Cataldo Ambulance paramedics and firefighters treat a 32-year-old man who was found unresponsive on a sidewalk after overdosing on opioids in Everett, Mass., Aug. 23, 2017. (Photo Credit: Reuters).
Life expectancy in the United States fell for the second year in a row in 2016 — and it’s clear the epidemic of drug overdoses is to blame, government researchers said Thursday.
Overall life expectancy for a baby born in 2016 fell to 78.6 years, a small decline of 0.1 percent, the National Center for Health Statistics (NCHS) team found. At the same time, mortality from drug overdoses rose by 21 percent.
“This was the first time life expectancy in the U.S. has declined two years in a row since declines in 1962 and 1963,” the NCHS, part of the Centers for Disease Control and Prevention, said in a statement.
“The new report shows the decline in life expectancy occurred despite an overall decline in U.S. mortality,” the statement added.
Life expectancy is affected by mortality rates, but other factors influence mortality rates, including the age of the overall population. So sometimes life expectancy can go down even if mortality also falls.
The number of people who died — not the rate — went up in 2016, however. More than 2.7 million people died in the U.S. that year, with a total of 31,618 more deaths than in 2015.
Drug overdoses accounted for a large proportion of these. The NCHS found that 63,600 people died of drug overdoses in 2016. “The majority of these overdose deaths were unintentional,” the NCHS team, led by Dr. Holly Hedegaard, wrote.
The death rate from drug overdoses rose 18 percent a year from 2014 to 2016, the team reported. In 1999, 6.1 per 100,000 people died from drug overdoses. That rate rose to 19.8 per 100,000 in 2016.
There’s been a big increase in deaths from synthetic opioids, including fentanyl and tramadol. There’s been a somewhat smaller increase in heroin deaths, the team found.
Overdose deaths count as injuries, and unintentional injuries became the third leading cause of death in 2016, after heart disease and cancer. “Chronic lower respiratory diseases, the third leading cause in 2015, became the fourth leading cause in 2016,” the NCHS said.
Men were far more likely to die from drug overdoses than women were, but other reports have found a growing number of opiate overdoses among women.
Still, as in other countries, American men die younger than women.
Male life expectancy fell from 76.3 years in 2015 to 76.1 in 2016, while female life expectancy stayed steady at 81.1, the NCHS said.
If you make it to age 65, you’ll likely live longer than 78 years. People who were 65 years old in 2016 can expect to live another 19 years, the NCHS team projected. It breaks down to almost 21 years more for women and 18 years more for men.
U.S. life expectancy does not stack up well compared to other rich countries. The Organization for Economic Cooperation and Development keeps an index of life expectancy and the U.S. falls in between Chile and Turkey in terms of average rates, and far behind Britain, France or Greece.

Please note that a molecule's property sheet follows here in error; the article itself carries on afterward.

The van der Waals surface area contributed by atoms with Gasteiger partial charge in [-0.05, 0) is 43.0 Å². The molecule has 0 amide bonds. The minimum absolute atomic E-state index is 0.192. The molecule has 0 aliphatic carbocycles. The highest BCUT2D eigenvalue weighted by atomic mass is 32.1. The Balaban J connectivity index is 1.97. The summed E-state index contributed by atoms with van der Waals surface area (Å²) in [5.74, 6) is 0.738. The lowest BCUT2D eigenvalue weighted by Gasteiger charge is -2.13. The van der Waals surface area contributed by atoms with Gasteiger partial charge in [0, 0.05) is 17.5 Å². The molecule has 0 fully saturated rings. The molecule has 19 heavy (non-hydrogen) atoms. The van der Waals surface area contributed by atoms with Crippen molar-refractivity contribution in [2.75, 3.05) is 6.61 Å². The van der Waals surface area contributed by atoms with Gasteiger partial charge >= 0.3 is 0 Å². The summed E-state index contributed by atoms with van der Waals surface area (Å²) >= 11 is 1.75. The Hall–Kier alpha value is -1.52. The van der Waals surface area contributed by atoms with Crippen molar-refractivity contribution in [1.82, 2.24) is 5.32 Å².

Iceland, Switzerland and Japan have the longest life expectancies and South Africa has the lowest.
The team also looked at the infant mortality rate, which barely changed in 2016 but which also falls behind the records of other developed countries.
“The 10 leading causes of infant death in 2016 accounted for 67.5 percent of all infant deaths in the United States,” the report reads. They include congenital birth defects, low birth weight and sudden infant death syndrome.
In 2016, 23,161 babies under the age of 1 year died in the U.S, 294 fewer than in 2015.
The National Center for Health Statistics (NCHS), The Centers for Disease Control and Health Prevention (CDC) an NBC News contributed to this report.
#LeNora Millen 12-21-17
Tire Safety Tips for Winter When Temperatures Drop
The same temperature you can begin to see your breath at 45 F—is also when the all-season tires on your car can start to lose traction and grip.
As temperatures drop, drivers should remember that if you can see your breath, you should think about winter tires. Whether you’re planning a cross-country trek or simply driving to and from work daily, exposing your vehicle’s tires to colder weather could lead to potential trouble on the road.
Snow and ice may be fun to play in, but they make for dangerous driving conditions. Winter tires are built for cold-weather conditions and deliver improved starting, stopping and steering control in temperatures 45 F and below. The difference is the tread compound of winter tires, which stays soft and pliable in colder temperatures for superior traction. Add the tread design of winter tires with thousands of extra gripping edges and you get as much as a 25-50 percent increase in traction over all-season tires.
To help stay safe on the road this winter, the experts on tires and winter driving recommend following these four tire safety tips:
- Get ready now. It is important to replace all four of your vehicle’s all-season tires with winter tires if you regularly drive in temperatures 45 F or below, snow or no snow. Winter tires are made of a softer rubber that allows the tires to stay pliable and maintain better contact with the road through winter weather conditions.
- Don’t forget the wheels. Having a set of wheels specifically for your winter tires can save you money in the long run. Pairing a separate set of wheels with your winter tires can eliminate certain changeover costs and save your everyday wheels from the wear and tear brought on by ice, slush, snow, and salt during the winter months.
- Know your numbers. Check your tire pressure at least once a month to make sure tires are at the appropriate inflation level. Temperature changes affect tire pressure – for every 10 degrees of temperature change, tire air pressure changes 1 pound per square inch. Low tire pressure can lead to decreased steering and braking control, poor gas mileage, excessive tire wear and the possibility of tire failure. Also, don’t forget to check your spare tire.